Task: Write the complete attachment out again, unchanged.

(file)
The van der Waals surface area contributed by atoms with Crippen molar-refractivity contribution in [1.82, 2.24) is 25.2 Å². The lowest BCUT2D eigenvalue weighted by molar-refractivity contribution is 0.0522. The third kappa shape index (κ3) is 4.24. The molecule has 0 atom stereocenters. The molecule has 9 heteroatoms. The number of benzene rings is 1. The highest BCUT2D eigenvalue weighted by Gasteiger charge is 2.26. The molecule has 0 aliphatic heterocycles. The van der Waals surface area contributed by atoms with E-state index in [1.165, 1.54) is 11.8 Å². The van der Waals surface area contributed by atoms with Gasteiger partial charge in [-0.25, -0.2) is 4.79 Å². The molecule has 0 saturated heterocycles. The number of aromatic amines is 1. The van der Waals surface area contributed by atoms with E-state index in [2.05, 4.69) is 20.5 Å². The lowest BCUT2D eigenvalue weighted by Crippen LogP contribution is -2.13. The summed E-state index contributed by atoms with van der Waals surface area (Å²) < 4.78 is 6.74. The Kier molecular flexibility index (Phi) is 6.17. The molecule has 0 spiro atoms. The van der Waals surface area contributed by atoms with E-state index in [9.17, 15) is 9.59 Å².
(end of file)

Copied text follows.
The van der Waals surface area contributed by atoms with Crippen molar-refractivity contribution in [1.82, 2.24) is 25.2 Å². The lowest BCUT2D eigenvalue weighted by molar-refractivity contribution is 0.0522. The third kappa shape index (κ3) is 4.24. The molecule has 0 atom stereocenters. The molecule has 9 heteroatoms. The number of benzene rings is 1. The highest BCUT2D eigenvalue weighted by Gasteiger charge is 2.26. The molecule has 0 aliphatic heterocycles. The van der Waals surface area contributed by atoms with E-state index in [1.165, 1.54) is 11.8 Å². The van der Waals surface area contributed by atoms with Gasteiger partial charge in [-0.25, -0.2) is 4.79 Å². The molecule has 0 saturated heterocycles. The number of aromatic amines is 1. The van der Waals surface area contributed by atoms with E-state index in [2.05, 4.69) is 20.5 Å². The lowest BCUT2D eigenvalue weighted by Crippen LogP contribution is -2.13. The summed E-state index contributed by atoms with van der Waals surface area (Å²) < 4.78 is 6.74. The Kier molecular flexibility index (Phi) is 6.17. The molecule has 0 spiro atoms. The van der Waals surface area contributed by atoms with E-state index in [9.17, 15) is 9.59 Å².